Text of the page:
Serotonin is a complicated chemical with a variety of somatic functions. It has receptors in several different bodily systems and the exact mechanism for creating happiness is unknown. What is known about SSRIs is that by inhibiting reuptake or reabsorption of serotonin in the brain, they increase the levels of serotonin.

But there is a class of drugs, also considered antidepressants, which have the opposite mechanism as SSRIs. They are a class titled “selective serotonin reuptake enhancers” or SSREs. Of these drugs that reduce serotonin rather than increase it, there is exactly one that has been manufactured and marketed. It’s available in Europe and it’s called tianeptine…

Read more at Suite101: Tianeptine: The Antidepressant that Reduces Serotonin | Suite101.com http://suite101.com/article/tianeptine–the-antidepressant-that-reduces-serotonin-a409726#ixzz205sp2NNV

 

Being Aware of Cognitive Bias

The New Yorker, “Why Smart People Are Stupid”:

Self-awareness was not particularly useful: as the scientists note, “people who were aware of their own biases were not better able to overcome them.” This finding wouldn’t surprise Kahneman, who admits in “Thinking, Fast and Slow” that his decades of groundbreaking research have failed to significantly improve his own mental performance. “My intuitive thinking is just as prone to overconfidence, extreme predictions, and the planning fallacy”—a tendency to underestimate how long it will take to complete a task—“as it was before I made a study of these issues,” he writes.

Ahh, that’s unnerving. I would like to think that being aware of my own cognitive bias makes me able to recognize it in different but similar situations.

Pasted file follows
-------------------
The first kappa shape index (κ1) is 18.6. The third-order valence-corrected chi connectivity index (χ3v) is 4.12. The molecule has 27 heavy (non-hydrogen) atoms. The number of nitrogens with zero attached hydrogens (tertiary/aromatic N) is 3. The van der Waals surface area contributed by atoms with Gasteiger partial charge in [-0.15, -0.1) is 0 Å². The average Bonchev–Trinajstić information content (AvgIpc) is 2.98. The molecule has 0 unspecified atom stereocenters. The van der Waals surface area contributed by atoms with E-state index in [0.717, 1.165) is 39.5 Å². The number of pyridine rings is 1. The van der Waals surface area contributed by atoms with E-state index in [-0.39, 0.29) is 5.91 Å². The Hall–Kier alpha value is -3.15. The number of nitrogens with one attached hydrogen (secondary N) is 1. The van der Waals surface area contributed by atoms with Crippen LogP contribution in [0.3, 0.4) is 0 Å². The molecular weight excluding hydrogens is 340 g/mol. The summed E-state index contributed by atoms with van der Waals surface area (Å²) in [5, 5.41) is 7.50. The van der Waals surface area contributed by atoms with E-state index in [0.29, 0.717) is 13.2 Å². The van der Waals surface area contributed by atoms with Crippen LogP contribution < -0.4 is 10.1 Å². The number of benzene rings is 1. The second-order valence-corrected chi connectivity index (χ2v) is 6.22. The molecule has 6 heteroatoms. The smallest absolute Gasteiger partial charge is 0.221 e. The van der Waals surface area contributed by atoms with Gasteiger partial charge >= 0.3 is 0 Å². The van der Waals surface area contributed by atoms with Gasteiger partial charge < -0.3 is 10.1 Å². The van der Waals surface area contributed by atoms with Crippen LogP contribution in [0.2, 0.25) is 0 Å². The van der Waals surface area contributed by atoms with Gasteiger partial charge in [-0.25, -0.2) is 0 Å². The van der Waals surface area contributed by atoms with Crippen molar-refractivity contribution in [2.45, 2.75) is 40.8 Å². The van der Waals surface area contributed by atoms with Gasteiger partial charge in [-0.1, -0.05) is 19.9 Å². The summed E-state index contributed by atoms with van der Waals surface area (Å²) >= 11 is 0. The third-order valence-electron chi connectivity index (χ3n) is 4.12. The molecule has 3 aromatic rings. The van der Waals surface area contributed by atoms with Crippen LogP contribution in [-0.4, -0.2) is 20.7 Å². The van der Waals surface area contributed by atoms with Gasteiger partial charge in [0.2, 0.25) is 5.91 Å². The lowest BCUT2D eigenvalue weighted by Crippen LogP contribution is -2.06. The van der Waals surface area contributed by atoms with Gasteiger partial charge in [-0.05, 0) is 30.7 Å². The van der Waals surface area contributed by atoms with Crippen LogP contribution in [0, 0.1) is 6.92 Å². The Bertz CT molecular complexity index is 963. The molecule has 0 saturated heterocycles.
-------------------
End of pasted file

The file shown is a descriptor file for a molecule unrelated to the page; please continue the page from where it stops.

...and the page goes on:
The classic example:  A bat and ball cost a dollar and ten cents. The bat costs a dollar more than the ball. How much does the ball cost? Apparently, most people say 10 cents automatically.

I would like to think that because I have practiced conceptualizing it as 2x+ 1.00 = 1.10, x=0.05, it will make me more self-aware when encountering different but similar math word problems. Does this study suggest that would not be the case?

I dunno. I’m not sure what they mean by more “cognitively sophisticated” or how exactly they determine bias. I want to continue my “reading and criticizing primary sources” kick today, but I am very poor and the study .pdf costs $12.

The fine denizens of the Internet who have read the study, however, are criticizing The New Yorker article for overstating things. They’re saying that the smarter people only overestimated their own ability to overcome bias. This is a different kind of bias than performing poorly on the tests, and the association was weak anyway. With such a grandiose title like “Why Smart People are Stupid,” this accusation of blowing things out of proportion isn’t surprising.

A Proposal to Classify Happiness as a Psychiatric Disorder

Oh hey, a PubMed article with the full text available.

Abstract: